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Dropshipping: Why those online deals are usually too good to be true

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When Sean Virsunen of Collingwood, Ont., was looking for an aquarium heater recently, he did what a lot of Canadians do: He shopped around online to find the best price.

He eventually found the item he thought would suit his needs on Walmart.ca for a great price — $15.97 Cdn. “I knew it was going to be something really cheap,” he says, “but I thought it could be worth it.”

A few weeks later, the item had yet to arrive, so Virsunen sent off an email to Walmart.ca to inquire about the delay. 

“Their response, in a nutshell, was that it was sold by a third party, we have nothing to do with this, you need to contact them,” Virtsunen recalls.

That was surprising to him, since he had ordered the item on Walmart.ca and didn’t notice anything about the product not actually coming from them. But sure enough, when a package arrived some time later, it was from a company called Zest Mall Inc.

Dropshipping started as a way for retailers to supplement their own offerings online, but has devolved into online businesses with no products of their own selling straight from manufacturers. (Aleksey Novikov/Shutterstock)

It looked vaguely like the product he had ordered, but it came with foreign writing on the box. It also had European-style electric plugs, so it was wired to work on a 220-volt system — not the 120-volt system used throughout North America.

Virsunen contacted the company to complain, and after receiving numerous emails offering him a discount on his next purchase, he grew frustrated and insisted on a full refund. The company said it would do that if he could ship the item to an address in California — something that would have cost more than twice what he paid for it in the first place.

He complained to Walmart again, and they eventually said they would refund his money if he returned the item to a store.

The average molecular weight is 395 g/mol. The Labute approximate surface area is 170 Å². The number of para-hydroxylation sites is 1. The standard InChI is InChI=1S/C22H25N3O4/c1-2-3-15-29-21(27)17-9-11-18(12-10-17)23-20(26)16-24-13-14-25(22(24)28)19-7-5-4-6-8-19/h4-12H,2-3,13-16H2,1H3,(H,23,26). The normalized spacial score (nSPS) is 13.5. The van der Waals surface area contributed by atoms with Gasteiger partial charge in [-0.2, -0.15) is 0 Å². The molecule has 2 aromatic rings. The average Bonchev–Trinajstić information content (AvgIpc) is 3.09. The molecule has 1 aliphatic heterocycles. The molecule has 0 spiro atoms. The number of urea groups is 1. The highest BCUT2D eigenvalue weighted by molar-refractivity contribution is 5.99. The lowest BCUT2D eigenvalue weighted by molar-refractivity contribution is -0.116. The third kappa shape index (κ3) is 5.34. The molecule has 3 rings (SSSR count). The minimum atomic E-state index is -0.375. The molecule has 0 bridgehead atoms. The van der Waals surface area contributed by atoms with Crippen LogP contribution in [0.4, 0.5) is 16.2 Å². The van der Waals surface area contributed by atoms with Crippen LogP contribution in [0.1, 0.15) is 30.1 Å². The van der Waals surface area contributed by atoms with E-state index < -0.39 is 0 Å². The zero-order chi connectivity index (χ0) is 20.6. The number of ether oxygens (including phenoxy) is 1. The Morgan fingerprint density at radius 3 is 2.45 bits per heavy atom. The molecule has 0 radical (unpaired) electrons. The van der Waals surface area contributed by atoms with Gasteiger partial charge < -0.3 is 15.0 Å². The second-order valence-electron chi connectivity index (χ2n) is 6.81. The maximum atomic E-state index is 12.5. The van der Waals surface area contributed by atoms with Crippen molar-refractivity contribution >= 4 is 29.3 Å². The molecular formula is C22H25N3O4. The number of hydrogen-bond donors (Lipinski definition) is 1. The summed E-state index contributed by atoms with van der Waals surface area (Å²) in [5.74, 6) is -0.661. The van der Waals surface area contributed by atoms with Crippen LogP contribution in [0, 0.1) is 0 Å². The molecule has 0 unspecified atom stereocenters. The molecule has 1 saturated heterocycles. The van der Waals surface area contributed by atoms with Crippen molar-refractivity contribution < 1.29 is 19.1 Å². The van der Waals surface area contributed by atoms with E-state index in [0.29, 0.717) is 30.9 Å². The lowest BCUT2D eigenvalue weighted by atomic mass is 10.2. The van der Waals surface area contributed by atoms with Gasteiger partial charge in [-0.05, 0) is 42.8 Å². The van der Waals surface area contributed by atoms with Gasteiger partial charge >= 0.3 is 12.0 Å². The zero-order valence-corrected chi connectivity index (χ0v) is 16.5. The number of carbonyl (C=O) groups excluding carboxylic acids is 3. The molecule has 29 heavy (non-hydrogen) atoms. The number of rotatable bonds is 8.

“We expect our sellers to honour their return policies,” Walmart Canada told CBC in an email. “However if a customer is not able to receive a refund that is allowed under the policy, they can escalate their refund request to Walmart.”

While Virsunen thinks he will eventually get his money back, the experience was an eye-opening one for him, and his first foray into the murky world of something called “dropshipping.”

Representatives of Zest Mall Inc. did not respond to multiple CBC requests for comment. But their business has the hallmarks of a practice where third-party companies known as dropshippers sell products to consumers directly from the manufacturer, without the need for a physical store of their own.

A murky world of retail

Traditional retailers sell products to domestic consumers that are often made by foreign manufacturers. Retailers make money by marking up the price to cover their costs — rent for the store, salary for employees, warehouses to store the stuff and the technology to process payments.

In dropshipping arrangements, goods go directly from the manufacturer to the consumer without the added costs of the retail side. (CBC)

Dropshipping cuts all of those costs down drastically, because it circumvents or outsources most of those tasks. The dropshipper sets up a web store that’s often little more than a photo catalogue of available items, and ships the item directly to the customer from the factory.

In some cases, dropshippers don’t even have their own web store, selling their wares on the web portals of established retailers like Walmart, Amazon or Home Depot.

Payment processing is usually handled by an outside party, too. Canadian tech company Shopify is a big booster of the practice, via its app called Oberlo. Shopify says 85 million products have been sold through Oberlo. 

It didn’t used to be that way.

“In the past, retailers would engage in a dropshipping arrangement for purely logistical purposes,” says Mark Cohen, the former head of Sears Canada, who now teaches business at Columbia University in New York.

In Cohen’s day, a brick-and-mortar retailer like Sears would partner with a foreign supplier to dropship “large bulky products it didn’t want to stock on its own shelves that it could more efficiently simply arrange to have shipped directly from point of origin.” It worked well for big-ticket items like appliances, many of which are made outside North America to begin with.

But the rise of online shopping has turned dropshipping into something quite different, as consumers demand better deals and expanding selection.

“Consumers don’t care where the goods are coming from,” Cohen says. “They see it, they want it, they buy it, they expect to get it.”

More and more, that suspiciously cheap item online is coming to a consumer from a dropshipper “without the retailer they engaged having anything to do with the handling of it,” Cohen says. “And they don’t really care as long as everything is as promised.”

‘Selling really cheap stuff’

Problems arise when it isn’t.